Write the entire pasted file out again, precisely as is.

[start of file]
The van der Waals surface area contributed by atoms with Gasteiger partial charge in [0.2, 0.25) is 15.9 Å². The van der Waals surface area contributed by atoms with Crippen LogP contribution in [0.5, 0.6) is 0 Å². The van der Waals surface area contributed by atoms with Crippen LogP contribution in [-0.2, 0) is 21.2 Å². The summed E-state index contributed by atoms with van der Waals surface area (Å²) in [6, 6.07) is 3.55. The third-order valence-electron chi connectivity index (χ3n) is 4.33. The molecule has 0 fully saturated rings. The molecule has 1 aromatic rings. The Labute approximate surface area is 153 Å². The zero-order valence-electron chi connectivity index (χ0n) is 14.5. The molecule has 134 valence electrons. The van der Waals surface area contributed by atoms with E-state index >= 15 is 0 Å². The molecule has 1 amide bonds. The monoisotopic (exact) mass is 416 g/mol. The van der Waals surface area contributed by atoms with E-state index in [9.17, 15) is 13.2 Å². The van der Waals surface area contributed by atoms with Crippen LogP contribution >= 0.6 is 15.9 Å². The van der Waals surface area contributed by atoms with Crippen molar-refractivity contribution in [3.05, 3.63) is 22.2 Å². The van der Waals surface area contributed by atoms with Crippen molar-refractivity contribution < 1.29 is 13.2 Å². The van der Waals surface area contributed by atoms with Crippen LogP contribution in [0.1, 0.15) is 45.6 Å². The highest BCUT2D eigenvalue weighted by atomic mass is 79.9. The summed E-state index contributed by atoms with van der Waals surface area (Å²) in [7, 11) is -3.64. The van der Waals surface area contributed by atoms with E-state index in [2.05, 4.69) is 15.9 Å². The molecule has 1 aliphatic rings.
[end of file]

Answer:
The van der Waals surface area contributed by atoms with Gasteiger partial charge in [0.2, 0.25) is 15.9 Å². The van der Waals surface area contributed by atoms with Crippen LogP contribution in [0.5, 0.6) is 0 Å². The van der Waals surface area contributed by atoms with Crippen LogP contribution in [-0.2, 0) is 21.2 Å². The summed E-state index contributed by atoms with van der Waals surface area (Å²) in [6, 6.07) is 3.55. The third-order valence-electron chi connectivity index (χ3n) is 4.33. The molecule has 0 fully saturated rings. The molecule has 1 aromatic rings. The Labute approximate surface area is 153 Å². The zero-order valence-electron chi connectivity index (χ0n) is 14.5. The molecule has 134 valence electrons. The van der Waals surface area contributed by atoms with E-state index >= 15 is 0 Å². The molecule has 1 amide bonds. The monoisotopic (exact) mass is 416 g/mol. The van der Waals surface area contributed by atoms with E-state index in [9.17, 15) is 13.2 Å². The van der Waals surface area contributed by atoms with Crippen LogP contribution >= 0.6 is 15.9 Å². The van der Waals surface area contributed by atoms with Crippen molar-refractivity contribution in [3.05, 3.63) is 22.2 Å². The van der Waals surface area contributed by atoms with Crippen molar-refractivity contribution < 1.29 is 13.2 Å². The van der Waals surface area contributed by atoms with Crippen LogP contribution in [0.1, 0.15) is 45.6 Å². The highest BCUT2D eigenvalue weighted by atomic mass is 79.9. The summed E-state index contributed by atoms with van der Waals surface area (Å²) in [7, 11) is -3.64. The van der Waals surface area contributed by atoms with E-state index in [2.05, 4.69) is 15.9 Å². The molecule has 1 aliphatic rings.